Again, THIS is how it’s done with the subgenre! It’s chilling and disturbing in all the right ways.

“Creep 2,” I think is even better. Brice & Duplass didn’t just remake “Creep”; they continued the story with something that I can’t recall having seen in any horror film–Duplass’ serial-killer character, whose real name is NOT Josef apparently, is going through a midlife crisis…the serial killer is going through a midlife crisis…

That’s just oddly fascinating.

This time, the videographer he’s brought on board for his next project is amateur web-series creator Sara (Desiree Akhavan). As soon as she arrives at his cabin, he makes it quite clear to her that he’s a killer, and he announces that he asked her to come make a film about his own end, thus creating his “magnum opus.” Sara is smart enough to keep on-guard but isn’t quite sure exactly where he’s going with this. Where this goes…let me just say I’m curious to see “Creep 3,” if it does go anywhere.

And yes, there is a “Creep 3” in the works. I’ll be interested to check it out!

Both “Creep” movies are on Netflix–I recommend you check them both out for a good scare or two!

Looking Back at 2010s Films: The Guest (2014)

14 Oct

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By Tanner Smith

Continuing my series of Looking Back at 2010s Films, here’s the setup to “The Guest”: a stranger named David (Dan Stevens) arrives to a family’s house, saying he was a friend of their late son who served and died in combat, and after he earns their trust, he slowly but surely reveals his true colors as someone diabolical…

It sounds familiar, but it doesn’t feel familiar. But unlike “The Gift,” which also did something different with a familiar setup, “The Guest” isn’t interested in providing psychological insight into human behavior while providing a familiar setup. Instead, it’s just a good fun time, with action, comedy, horror, and occasional drama. And it never takes itself too seriously–it’s like if “The Hand That Rocks The Cradle” combined with “The Terminator.”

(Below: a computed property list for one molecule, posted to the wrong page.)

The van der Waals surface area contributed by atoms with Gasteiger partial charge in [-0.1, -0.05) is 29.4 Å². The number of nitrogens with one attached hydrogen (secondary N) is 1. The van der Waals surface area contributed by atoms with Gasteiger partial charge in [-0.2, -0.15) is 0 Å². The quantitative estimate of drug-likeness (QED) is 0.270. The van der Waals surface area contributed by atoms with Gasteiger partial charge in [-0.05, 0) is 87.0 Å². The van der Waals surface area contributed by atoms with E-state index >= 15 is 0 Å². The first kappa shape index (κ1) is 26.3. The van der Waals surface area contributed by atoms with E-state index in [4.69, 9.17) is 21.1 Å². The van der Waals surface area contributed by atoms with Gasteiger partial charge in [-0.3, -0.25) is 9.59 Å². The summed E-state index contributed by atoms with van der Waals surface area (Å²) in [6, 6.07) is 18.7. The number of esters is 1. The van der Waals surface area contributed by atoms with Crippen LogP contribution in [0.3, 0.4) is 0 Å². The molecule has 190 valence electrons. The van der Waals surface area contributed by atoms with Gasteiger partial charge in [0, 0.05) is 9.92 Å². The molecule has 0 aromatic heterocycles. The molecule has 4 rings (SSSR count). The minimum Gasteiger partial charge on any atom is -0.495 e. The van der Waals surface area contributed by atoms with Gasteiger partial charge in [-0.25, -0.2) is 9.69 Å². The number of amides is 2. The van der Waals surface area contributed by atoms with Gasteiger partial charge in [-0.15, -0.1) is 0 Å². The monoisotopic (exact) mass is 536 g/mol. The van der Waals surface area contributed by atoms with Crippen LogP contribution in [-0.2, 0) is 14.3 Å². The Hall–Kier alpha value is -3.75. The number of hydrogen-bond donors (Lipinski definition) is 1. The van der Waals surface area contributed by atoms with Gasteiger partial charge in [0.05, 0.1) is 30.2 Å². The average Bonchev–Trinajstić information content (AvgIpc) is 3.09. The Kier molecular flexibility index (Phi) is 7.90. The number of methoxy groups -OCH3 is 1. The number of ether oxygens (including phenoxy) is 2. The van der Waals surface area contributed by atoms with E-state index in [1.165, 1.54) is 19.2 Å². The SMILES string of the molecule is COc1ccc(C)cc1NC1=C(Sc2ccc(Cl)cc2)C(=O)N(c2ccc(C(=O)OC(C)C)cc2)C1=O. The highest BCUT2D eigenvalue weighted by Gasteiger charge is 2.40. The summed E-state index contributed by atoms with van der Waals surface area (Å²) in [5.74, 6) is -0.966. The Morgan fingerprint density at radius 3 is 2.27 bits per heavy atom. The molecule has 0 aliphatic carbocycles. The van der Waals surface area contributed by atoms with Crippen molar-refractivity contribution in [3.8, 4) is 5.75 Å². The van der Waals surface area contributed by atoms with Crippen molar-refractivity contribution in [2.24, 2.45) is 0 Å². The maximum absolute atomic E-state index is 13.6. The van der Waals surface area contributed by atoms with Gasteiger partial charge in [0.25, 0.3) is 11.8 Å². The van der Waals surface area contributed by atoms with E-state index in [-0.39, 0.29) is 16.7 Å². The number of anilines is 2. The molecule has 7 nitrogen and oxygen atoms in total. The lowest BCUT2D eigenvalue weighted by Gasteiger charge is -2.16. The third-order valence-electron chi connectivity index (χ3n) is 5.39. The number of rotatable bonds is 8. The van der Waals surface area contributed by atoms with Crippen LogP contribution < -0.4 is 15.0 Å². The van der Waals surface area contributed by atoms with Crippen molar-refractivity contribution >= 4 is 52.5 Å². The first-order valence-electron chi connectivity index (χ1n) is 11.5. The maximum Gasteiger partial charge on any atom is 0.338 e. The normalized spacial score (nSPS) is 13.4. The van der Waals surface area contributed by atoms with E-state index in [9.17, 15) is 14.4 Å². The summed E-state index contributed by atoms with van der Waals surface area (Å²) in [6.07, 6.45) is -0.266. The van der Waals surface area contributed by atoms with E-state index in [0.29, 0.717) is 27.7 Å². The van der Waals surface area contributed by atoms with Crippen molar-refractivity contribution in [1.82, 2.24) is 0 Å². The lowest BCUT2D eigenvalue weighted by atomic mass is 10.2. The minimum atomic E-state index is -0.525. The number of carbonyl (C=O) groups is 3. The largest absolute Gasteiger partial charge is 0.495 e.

There’s more than a handful of good, memorable scenes in “The Guest.” One of my favorites is when David protects the youngest son (Brendan Meyer) against some school bullies, follows them to a bar where they’re too young to be drinking, and totally trashes them, blackmailing the bartender not to say anything. Both “The Guest” and “John Wick” were released in the same year–I’d easily rival this scene in “The Guest” with the club scene in “John Wick.”

Of course, things are not right with David, who turns out to be sinister (though thankfully vague in his reasons as to why). And it leads to a fight to survive…in a Halloween funhouse maze…with ’80s-’90s techno music playing throughout! What a way to end a thrill ride, right?!

Well, at least, the climax made me forget my little gripes I have about the film, like a few slow portions (particularly in the middle act) and some poor acting from side roles. And there’s also Dan Stevens. This was my introduction to him, having not seen one episode of “Downton Abbey,” and he’s fantastic in this film. One moment, he’ll be a cool guy to have a beer and chat with…then the next, he’s hurling grenades in a diner, killing all inside.

Side-note: there’s a little pet-peeve I have with these movies, when someone tries to tell someone else some horrible news and the response is “You’re just saying that.” Why would somebody just say something like that?? It’s right up there with “it’s only the wind” as one of my biggest pet-peeves in horror movies.

Looking Back at 2010s Films: Don’t Breathe (2016)

14 Oct

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By Tanner Smith

“Don’t Breathe” is a tense white-knuckler that seems like a fun thrill ride until you’re suddenly thrust into WTF-land! Imagine a rollercoaster that starts slow, picks up speed, takes you on terrifying close calls, brings you ups and downs…and then all of a sudden, instead of giving you one quick downward finish, it stops at the top of the track, shakes violently, backtracks real quickly, and then goes back to its usual route (THEN it gives you the quick downward finish)!

That’s this movie!!

“Don’t Breathe” could’ve worked as a well-done b-movie…and then it delves into sick, serious territory with a torture scenario that’s as outrageous as it is terrifying. I won’t give it away, but…yecch!

That could easily be a slam against the movie, but it works as a solid horror film nonetheless. I didn’t see the twist coming…I’m never going to forget it either. I’m getting chills just thinking about it.

And no, I’m not giving it away here.